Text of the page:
• I just had my 3rd chemo: Carbo plain, Docetaxel, Perception, and Perjeta. My kidneys were doing 'so good' that they increased my carbo

    Asked by Marty64 on Wednesday, May 4, 2016

    I just had my 3rd chemo: Carbo plain, Docetaxel, Perception, and Perjeta. My kidneys were doing 'so good' that they increased my carbo

    platin. So,bottom line, I'm doing thesis adjunct therapies to minimize organ damage. When can I tell my oncologist I don't want more chemos. (adjunct therapies: Acupuncture/cranial sacral, Donna Eden's energy medicine, chiropractic, massage, reflexology, Reiki, cod marijuana)

    11 Answers from the Community

    11 answers
    • barryboomer's Avatar
      barryboomer

      TODAY!!!!!!!!!!!!!!!!!!!

      about 5 years ago
    • geekling's Avatar
      geekling

      Right now. It is your body and, to date, no one can force you to take that which you do not choose to take, assuming you have reached the age of majority.

      I would like to know more about Donna Eden, if you dont mind.

      A doctor can pressure you to do this or do that but if you do not trust his advice, like Nancy Reagan, just say no and talk to an independent other physician if your current doctor gets bent out of shape and can offer no other option or reasonable reason to continue.

      Sometimes the risks outweigh the possible benefits.

      Best wishes.

      about 5 years ago
    • Marty64's Avatar
      Marty64

      Donna Eden is worth checking out! Here's a link. http://innersource.net/em/ Start with the 5 minute energy routine for which there's a video. Thanks for your advice.

      about 5 years ago
    • Cactus49's Avatar
      Cactus49

      Follow your instincts. You have some great tools to use instead. Sending you healing thoughts and best wishes. My motto for dealing with cancer, "living well is the best revenge"!

      about 5 years ago
    • Marty64's Avatar
      Marty64

      Thank you. I think I'll change my dr. There's one that practices at the hospital that is agreeable to integrative medicine. However, I've made vacations plans around my present schedule so hope that won't be another problem. Thanks for our help!

      about 5 years ago
    • BoiseB's Avatar
      BoiseB

      It looks like changing Dr,s is absolutely the best plan for you. Dr.s who practice integrative medicine should recognize how important vacation is to healing. Hopefully this Dr. can work around your vacation plans.

      about 5 years ago
    • MelanieIIB's Avatar
      MelanieIIB

      Her2 pos. cancer is a bit more aggressive than Her 2 neg. I had 3 spots of cancer, 2 were Her2 neg. and one was Her2 pos. The treatment I received was for the more aggressive Her2 pos. I received 6 treatments of Carboplatin and 6 of Taxotere (Docetaxel). I received 18 of Herceptin and Perjeta was not yet fully approved for routine use but I was on a trial for it where I either received the drug or a placebo.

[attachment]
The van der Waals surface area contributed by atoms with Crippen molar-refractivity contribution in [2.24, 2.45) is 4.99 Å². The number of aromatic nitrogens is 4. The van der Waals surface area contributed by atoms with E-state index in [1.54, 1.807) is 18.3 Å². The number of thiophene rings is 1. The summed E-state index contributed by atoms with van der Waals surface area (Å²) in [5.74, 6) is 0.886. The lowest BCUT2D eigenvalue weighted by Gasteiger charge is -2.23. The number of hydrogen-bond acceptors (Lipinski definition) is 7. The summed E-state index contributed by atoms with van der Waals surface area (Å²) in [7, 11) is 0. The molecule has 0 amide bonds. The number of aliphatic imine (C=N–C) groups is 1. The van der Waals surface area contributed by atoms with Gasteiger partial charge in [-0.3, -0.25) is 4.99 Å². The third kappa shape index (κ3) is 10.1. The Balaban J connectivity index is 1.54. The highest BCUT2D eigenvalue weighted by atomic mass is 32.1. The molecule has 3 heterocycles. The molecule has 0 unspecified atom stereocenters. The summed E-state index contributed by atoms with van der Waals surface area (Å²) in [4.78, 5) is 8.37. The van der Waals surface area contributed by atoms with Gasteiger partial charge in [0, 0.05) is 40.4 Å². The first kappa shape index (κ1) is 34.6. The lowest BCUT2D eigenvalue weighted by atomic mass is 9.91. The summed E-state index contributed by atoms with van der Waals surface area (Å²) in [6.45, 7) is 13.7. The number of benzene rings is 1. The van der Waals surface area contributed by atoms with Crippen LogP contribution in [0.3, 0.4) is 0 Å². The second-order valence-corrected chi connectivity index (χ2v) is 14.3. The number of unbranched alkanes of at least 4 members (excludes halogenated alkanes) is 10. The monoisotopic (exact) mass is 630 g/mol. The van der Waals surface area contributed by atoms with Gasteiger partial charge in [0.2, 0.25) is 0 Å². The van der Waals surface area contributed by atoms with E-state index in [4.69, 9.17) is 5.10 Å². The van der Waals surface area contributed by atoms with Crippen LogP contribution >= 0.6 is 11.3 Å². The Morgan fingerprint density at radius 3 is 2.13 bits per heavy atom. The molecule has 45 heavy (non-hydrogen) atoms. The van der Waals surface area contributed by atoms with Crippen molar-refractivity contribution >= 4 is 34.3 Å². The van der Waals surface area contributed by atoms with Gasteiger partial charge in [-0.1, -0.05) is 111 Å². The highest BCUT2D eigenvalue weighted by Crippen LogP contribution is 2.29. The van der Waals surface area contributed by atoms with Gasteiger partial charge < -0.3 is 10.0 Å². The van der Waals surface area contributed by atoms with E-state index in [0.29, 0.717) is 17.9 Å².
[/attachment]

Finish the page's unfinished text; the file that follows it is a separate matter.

So the bottom line is that you have 3 more treatments of chemo. If your body is tolerating them well, I would probably continue them. Drink lots of water, eat lots of healthy protein. (They help your healthy cells rebuild.) To minimize neuropathy to my hands and feet, I placed them in ice during the infusion of Taxotere. (I wore thin socks and gloves so my feet and hands would not be so cold and covered the gloves with thin plastic gloves and bags over the socks so they would not get wet.) Also during the infusion of Taxotere I drank lots of water and sucked on ice chips to minimize mouth sores.

      As for the Herceptin and Perjeta, I know you have quite a few of those treatments left. I would strongly consider continuing them. They are usually tolerated well by most people receiving them. They specifically target Her2 pos. cancer cells, unlike chemo that targets all fast growing cells. They usually do not cause many side effects. Even though your surgery is thought to have gotten all the cancer, on a cellular level, you just can't be sure. For any drugs you receive, I would suggest keeping a daily log of any symptoms you have so that you can monitor your body and let your doctor know of any problems you are having.....anything from sore throat, mouth sores, etc. My medical oncologist was very good about wanting to help me with any side effect I was having.

      about 5 years ago
    • Marty64's Avatar
      Marty64

      Thank you so much for the advice. I do plan to talk with her and she has accommodated my vacation requests. There is another doctor who is considered more integrative on the team. I'm investigating! Thank you again!

      about 5 years ago
    • MelanieIIB's Avatar
      MelanieIIB

      It never hurts to investigate. Lots of times it will aid you in your decision by either confirming what you have already been told, going against what you've been told, or explaining something in a way that you better understand the thought and reason behind it. You are definitely doing right by asking questions. Let us know what you decide.

      about 5 years ago
    • Jouska's Avatar
      Jouska

      Do talk to your oncologist. I concur with MelanieIIB The HER2+ does complicate things a lot and is a genetic attribute of the cancer. Even if you don't want to continue the chemo, you may want to continue with the Herceptin and Perjeta. They are FAR less invasive than chemo. I did Herceptin for a total of a year as well as 6 rounds chemo and Perjeta and it was a walk in the park. I did the carboplatin and taxotere too - but I wanted a very aggressive approach.

      about 5 years ago
    • Jouska's Avatar
      Jouska

      To clarify, the Herceptin was a walk in the park. The carboplatin and taxotere not so much, but survivable. The other reason to discuss with your oncologist is other treatments can impact chemo and you need to know that, so the overall treatment plan can be understood.

      about 5 years ago

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